A Krause family member, but not one that Joe associates with, owns the local hardware store.   Joe warns Kate not to shop at that store.  Kate ignores his wishes, makes friends with the owner of the store, and finds out a little more about the mysterious past and haunting secret of the Krause family.

The book goes back and forth between present day and the past where the Krause mystery began.  I found this book to be very interesting and I could not wait to get to the end but when I did, I wished the book were longer.

Jess McConkey a/k/a Shirley Damsgaard is an award-winning writer.  Love Lies Bleeding was the first book I read by the author Jess McConkey and it was a good read.

Reviewed by Patricia E. Reid, September 2013.

Book Review: To the Bright and Shining Sun by James Lee Burke

To the Bright and Shining Sun
James Lee Burke
Hyperion, October 2000.
Originally published by Scribner’s, 1970.
9780786889686
Mass Market

For a moment he thought of forgetting the bus depot. He had almost fifty dollars in his wallet, and that would be enough until he could find some type of job. […] There was no work at all now back on the plateau, and his family would be better off if he stayed in the city and sent them part of his paycheck. There would be no J.W.’s to worry about, no long evenings in the cabin while his mother stared blankly at the fire, and no more quiet hatred or that anticipation of sudden violence when he stood next to a scab or a company man on a street corner.

The post-World War II economic boom, with the expansion in manufacturing fueled by increased consumer demand, should have been good for the coalfields of Appalachia. Instead, the social and economic devastation wrought by the Great Depression was prolonged by violent, protracted conflicts between union organizers and mine companies determined to keep the unions out and scrape every last cent of profit out of the region. This desperate poverty and equally desperate violence is the world in which Perry Woodson Hatfield James comes of age in James Lee Burke’s To the Bright and Shining Sun.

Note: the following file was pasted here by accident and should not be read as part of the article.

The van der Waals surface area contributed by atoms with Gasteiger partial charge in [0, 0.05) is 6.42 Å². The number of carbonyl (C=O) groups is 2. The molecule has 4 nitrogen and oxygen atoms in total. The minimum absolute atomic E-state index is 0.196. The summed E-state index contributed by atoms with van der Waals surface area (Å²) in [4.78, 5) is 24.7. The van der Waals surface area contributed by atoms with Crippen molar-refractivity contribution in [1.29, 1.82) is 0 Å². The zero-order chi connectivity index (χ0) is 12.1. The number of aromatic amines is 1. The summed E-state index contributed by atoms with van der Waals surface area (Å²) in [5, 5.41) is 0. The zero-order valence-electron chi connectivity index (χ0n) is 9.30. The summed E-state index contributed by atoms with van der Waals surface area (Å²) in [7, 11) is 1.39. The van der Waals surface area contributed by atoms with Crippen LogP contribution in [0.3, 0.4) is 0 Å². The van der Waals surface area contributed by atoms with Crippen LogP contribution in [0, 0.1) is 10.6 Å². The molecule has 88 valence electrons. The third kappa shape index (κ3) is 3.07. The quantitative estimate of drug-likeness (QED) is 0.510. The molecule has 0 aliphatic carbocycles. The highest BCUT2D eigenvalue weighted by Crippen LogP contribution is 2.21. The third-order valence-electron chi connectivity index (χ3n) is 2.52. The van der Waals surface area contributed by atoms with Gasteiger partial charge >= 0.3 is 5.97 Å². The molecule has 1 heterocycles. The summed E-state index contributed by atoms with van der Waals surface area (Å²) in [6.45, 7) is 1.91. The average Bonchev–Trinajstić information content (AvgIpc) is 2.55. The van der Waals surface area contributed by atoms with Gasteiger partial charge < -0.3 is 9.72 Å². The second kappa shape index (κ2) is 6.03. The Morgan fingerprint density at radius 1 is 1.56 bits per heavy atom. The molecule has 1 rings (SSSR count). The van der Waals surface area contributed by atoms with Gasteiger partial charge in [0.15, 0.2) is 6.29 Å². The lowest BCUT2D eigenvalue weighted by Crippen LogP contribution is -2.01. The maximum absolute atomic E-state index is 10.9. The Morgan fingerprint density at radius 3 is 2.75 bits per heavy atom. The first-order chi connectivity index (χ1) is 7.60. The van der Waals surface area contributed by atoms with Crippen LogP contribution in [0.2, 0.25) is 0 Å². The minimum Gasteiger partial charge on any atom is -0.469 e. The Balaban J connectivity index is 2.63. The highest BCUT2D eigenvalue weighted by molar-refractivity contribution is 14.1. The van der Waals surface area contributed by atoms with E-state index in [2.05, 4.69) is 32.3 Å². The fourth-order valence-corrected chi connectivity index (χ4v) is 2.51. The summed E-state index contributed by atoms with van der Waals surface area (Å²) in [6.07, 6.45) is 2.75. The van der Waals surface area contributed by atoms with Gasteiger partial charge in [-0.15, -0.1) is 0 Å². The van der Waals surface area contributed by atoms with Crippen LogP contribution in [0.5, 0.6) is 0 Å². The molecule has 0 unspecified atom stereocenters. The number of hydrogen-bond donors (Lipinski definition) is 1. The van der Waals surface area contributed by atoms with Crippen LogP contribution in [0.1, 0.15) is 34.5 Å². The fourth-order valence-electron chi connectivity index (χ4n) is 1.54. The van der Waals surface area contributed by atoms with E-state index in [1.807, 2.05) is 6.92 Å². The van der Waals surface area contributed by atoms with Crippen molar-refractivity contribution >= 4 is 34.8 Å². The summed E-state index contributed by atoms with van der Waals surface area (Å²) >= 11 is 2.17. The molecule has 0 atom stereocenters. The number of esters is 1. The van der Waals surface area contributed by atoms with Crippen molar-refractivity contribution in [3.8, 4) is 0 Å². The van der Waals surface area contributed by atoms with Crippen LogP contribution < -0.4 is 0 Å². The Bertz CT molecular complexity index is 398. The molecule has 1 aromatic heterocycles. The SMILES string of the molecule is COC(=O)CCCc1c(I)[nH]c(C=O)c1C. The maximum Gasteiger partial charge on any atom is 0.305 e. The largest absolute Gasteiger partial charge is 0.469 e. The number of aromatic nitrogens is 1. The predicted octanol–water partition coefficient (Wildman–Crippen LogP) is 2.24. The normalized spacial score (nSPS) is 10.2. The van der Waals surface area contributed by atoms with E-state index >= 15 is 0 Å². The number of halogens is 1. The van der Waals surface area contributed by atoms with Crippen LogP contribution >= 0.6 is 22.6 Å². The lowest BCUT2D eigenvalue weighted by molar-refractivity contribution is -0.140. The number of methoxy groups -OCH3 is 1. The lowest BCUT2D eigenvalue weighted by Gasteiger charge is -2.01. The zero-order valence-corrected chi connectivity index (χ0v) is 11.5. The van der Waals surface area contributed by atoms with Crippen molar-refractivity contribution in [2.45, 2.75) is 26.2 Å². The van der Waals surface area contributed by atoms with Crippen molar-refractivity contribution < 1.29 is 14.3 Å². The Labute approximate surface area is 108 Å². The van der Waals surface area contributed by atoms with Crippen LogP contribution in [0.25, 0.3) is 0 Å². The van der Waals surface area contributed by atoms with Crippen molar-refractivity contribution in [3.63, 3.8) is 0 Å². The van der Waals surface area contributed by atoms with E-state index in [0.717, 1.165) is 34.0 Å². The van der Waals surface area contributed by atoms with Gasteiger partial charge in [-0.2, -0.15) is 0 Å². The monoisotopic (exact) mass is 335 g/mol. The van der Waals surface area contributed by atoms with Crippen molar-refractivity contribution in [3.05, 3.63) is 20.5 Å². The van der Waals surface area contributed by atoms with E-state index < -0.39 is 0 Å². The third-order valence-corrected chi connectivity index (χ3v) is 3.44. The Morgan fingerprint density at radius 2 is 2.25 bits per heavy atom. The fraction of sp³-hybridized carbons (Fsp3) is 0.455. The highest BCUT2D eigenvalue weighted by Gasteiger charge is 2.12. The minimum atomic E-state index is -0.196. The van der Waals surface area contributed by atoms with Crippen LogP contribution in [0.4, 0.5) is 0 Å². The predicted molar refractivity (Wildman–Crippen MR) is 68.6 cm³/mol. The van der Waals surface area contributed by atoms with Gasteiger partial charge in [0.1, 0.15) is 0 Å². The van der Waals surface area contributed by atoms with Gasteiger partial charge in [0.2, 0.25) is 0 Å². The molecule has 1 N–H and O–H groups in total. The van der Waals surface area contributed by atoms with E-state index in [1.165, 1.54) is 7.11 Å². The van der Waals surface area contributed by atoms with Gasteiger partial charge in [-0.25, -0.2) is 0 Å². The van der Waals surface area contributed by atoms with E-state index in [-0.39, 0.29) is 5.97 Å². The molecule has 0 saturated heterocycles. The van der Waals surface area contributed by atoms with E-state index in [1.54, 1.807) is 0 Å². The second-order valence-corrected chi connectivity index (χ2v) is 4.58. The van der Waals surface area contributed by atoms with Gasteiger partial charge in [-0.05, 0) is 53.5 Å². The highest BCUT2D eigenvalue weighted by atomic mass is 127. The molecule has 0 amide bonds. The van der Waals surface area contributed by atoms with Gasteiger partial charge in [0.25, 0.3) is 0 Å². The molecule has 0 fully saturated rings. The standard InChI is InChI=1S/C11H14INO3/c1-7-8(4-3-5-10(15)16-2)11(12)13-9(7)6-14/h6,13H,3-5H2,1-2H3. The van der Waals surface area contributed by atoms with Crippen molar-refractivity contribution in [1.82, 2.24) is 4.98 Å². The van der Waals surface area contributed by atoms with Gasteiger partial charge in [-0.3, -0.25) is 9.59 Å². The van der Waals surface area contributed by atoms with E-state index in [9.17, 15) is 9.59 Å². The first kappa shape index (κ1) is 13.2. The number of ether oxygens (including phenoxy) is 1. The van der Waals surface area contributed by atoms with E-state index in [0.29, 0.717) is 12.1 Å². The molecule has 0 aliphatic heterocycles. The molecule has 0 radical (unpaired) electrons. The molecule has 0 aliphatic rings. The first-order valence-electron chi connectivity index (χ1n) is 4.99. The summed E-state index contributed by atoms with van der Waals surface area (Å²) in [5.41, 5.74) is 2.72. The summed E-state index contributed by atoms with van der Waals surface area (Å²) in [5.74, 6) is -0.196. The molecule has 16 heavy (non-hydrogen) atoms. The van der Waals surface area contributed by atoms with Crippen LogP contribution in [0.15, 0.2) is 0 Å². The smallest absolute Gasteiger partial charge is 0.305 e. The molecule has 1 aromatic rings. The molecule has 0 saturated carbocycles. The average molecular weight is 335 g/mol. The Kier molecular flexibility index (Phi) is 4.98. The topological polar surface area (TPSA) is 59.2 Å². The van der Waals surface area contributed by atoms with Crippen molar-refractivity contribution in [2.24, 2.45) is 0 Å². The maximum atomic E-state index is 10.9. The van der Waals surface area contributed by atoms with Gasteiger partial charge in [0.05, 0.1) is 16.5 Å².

At the outset of the novel, Perry, scarcely sixteen years old, seems trapped in a never-ending cycle of futility and inevitability. Because of an injury his father suffered in a mining accident, Perry is the only member of his family fit to work regularly. Unfortunately, work, when it can be found, is degrading, dangerous, and does not pay enough to support a single person much less an entire family, not even in the eastern Kentucky hollow where Perry lives. Despite the promises of union benefits and wages, mechanization is eliminating hundreds of jobs in the big mines. To keep the unions out, mine operators either shut down or trucked in scabs from out of state. There might be work for a small operator, but those jobs offered with no benefits, hazardous conditions, “and the little money he made wouldn’t pay the charge at the store at the end of the month.” The only alternatives were to make moonshine for the Detroit syndicate or work for the Forest Service government keeping trails clear – jobs generally reserved for survivors, like Perry’s father, of mining accidents.